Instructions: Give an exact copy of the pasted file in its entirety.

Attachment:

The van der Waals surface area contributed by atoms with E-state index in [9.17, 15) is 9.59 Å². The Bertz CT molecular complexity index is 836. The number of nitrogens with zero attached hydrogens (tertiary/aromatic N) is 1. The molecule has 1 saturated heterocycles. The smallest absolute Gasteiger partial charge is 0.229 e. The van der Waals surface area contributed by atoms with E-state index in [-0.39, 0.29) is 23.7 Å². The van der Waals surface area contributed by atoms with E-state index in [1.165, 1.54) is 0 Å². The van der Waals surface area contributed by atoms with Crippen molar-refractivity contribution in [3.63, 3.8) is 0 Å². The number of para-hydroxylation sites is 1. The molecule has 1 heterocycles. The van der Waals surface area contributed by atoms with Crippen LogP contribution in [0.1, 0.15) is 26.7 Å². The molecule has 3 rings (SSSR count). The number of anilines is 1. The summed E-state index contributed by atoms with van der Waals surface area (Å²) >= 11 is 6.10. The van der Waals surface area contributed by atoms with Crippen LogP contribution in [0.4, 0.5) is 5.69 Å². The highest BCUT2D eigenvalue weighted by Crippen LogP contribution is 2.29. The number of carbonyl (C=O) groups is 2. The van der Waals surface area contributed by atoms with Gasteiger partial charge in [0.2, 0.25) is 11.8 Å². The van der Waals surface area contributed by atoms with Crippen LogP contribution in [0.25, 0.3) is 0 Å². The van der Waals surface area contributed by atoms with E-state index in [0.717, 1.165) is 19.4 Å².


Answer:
The van der Waals surface area contributed by atoms with E-state index in [9.17, 15) is 9.59 Å². The Bertz CT molecular complexity index is 836. The number of nitrogens with zero attached hydrogens (tertiary/aromatic N) is 1. The molecule has 1 saturated heterocycles. The smallest absolute Gasteiger partial charge is 0.229 e. The van der Waals surface area contributed by atoms with E-state index in [-0.39, 0.29) is 23.7 Å². The van der Waals surface area contributed by atoms with E-state index in [1.165, 1.54) is 0 Å². The van der Waals surface area contributed by atoms with Crippen molar-refractivity contribution in [3.63, 3.8) is 0 Å². The number of para-hydroxylation sites is 1. The molecule has 1 heterocycles. The van der Waals surface area contributed by atoms with Crippen LogP contribution in [0.1, 0.15) is 26.7 Å². The molecule has 3 rings (SSSR count). The number of anilines is 1. The summed E-state index contributed by atoms with van der Waals surface area (Å²) >= 11 is 6.10. The van der Waals surface area contributed by atoms with Crippen LogP contribution in [0.4, 0.5) is 5.69 Å². The highest BCUT2D eigenvalue weighted by Crippen LogP contribution is 2.29. The number of carbonyl (C=O) groups is 2. The van der Waals surface area contributed by atoms with Gasteiger partial charge in [0.2, 0.25) is 11.8 Å². The van der Waals surface area contributed by atoms with Crippen LogP contribution in [0.25, 0.3) is 0 Å². The van der Waals surface area contributed by atoms with E-state index in [0.717, 1.165) is 19.4 Å².